IMF backs Lagarde amid French corruption probe
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The executive board of the International Monetary Fund expressed confidence on Friday in Managing Director Christine Lagarde after a French court placed her under formal investigation in a corruption scandal.
“The Executive Board has been briefed on recent developments related to this matter, and continues to express its confidence in the managing director’s ability to effectively carry out her duties,” it said in a statement.
Lagarde called the investigation “without basis” after answering questions before magistrates in Paris on Wednesday. She and her former chief of staff are facing questions about their role in an arbitration ruling that handed 400 million euros ($531 million) to French businessman Bernard Tapie.
Tapie had sued French bank Credit Lyonnais for its handling of the sale of his majority stake in sportswear company Adidas in the mid-1990s.
Lagarde was placed under formal investigation earlier this week for alleged “negligence” in the case, which dates back to when she was French finance minister.
In France, being placed under formal investigation is just short of being charged, and occurs when an examining magistrate decides there is a case to be answered.
The judge may eventually decide to remove Lagarde from being under investigation, and she would not face prosecution.
But the action was a serious development for Lagarde, whose previous status was as a special witness in the long-running French probe.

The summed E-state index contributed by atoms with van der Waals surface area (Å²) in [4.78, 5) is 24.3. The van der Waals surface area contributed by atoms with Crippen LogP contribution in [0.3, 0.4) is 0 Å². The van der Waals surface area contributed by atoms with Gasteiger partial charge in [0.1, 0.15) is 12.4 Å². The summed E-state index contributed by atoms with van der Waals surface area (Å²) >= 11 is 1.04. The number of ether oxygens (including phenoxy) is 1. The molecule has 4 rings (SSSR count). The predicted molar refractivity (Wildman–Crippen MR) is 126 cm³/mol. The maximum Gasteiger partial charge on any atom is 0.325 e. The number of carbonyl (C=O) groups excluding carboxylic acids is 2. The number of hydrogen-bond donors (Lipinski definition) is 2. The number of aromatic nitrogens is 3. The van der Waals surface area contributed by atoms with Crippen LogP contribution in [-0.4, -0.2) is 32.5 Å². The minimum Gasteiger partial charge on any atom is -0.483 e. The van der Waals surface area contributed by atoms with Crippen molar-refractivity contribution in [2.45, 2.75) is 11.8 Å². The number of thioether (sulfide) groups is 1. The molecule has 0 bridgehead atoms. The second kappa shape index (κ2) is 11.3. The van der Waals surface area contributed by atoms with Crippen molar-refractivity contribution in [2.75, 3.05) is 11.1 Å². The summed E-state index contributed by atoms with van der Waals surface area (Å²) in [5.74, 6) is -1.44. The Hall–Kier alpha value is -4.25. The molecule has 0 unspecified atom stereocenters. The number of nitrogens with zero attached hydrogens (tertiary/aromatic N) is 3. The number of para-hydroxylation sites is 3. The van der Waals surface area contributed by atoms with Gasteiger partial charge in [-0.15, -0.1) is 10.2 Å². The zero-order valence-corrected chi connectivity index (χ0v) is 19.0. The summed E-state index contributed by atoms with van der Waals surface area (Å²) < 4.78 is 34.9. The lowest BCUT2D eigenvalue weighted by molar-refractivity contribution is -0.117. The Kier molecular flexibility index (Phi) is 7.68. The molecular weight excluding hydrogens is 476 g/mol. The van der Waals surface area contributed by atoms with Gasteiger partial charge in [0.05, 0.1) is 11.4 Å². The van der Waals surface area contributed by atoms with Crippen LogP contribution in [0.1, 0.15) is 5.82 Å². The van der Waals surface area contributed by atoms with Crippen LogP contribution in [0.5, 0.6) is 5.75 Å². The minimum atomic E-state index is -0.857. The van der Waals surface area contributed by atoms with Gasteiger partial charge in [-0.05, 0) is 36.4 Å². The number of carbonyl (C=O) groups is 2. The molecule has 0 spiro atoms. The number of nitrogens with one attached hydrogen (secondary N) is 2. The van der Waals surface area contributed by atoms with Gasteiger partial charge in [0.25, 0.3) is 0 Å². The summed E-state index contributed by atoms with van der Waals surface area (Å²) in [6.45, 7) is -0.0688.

Return to Washington
Lagarde plans to appeal the court decision, which she called “totally without merit”. She said on Wednesday that she had no intention of resigning from her IMF post.
Lagarde said that after three years of proceedings and dozens of hours of questioning, the court had found no evidence that she had done anything wrong and that the only remaining allegation “is that I was not sufficiently vigilant”. She said she was returning to Washington and her work at the IMF.
The IMF’s 24-member executive board is responsible for the day-to-day operations of the fund. It represents the 188 nations that are members of the international lending organisation. The largest economies, such as the United States, have their own board seat, while smaller countries are represented by directors who speak for a group of countries.
Lagarde’s predecessor, French socialist politician Dominique Strauss-Kahn, was forced to resign in 2011 following accusations he sexually assaulted a hotel maid in New York.
(FRANCE 24 with AP, AFP)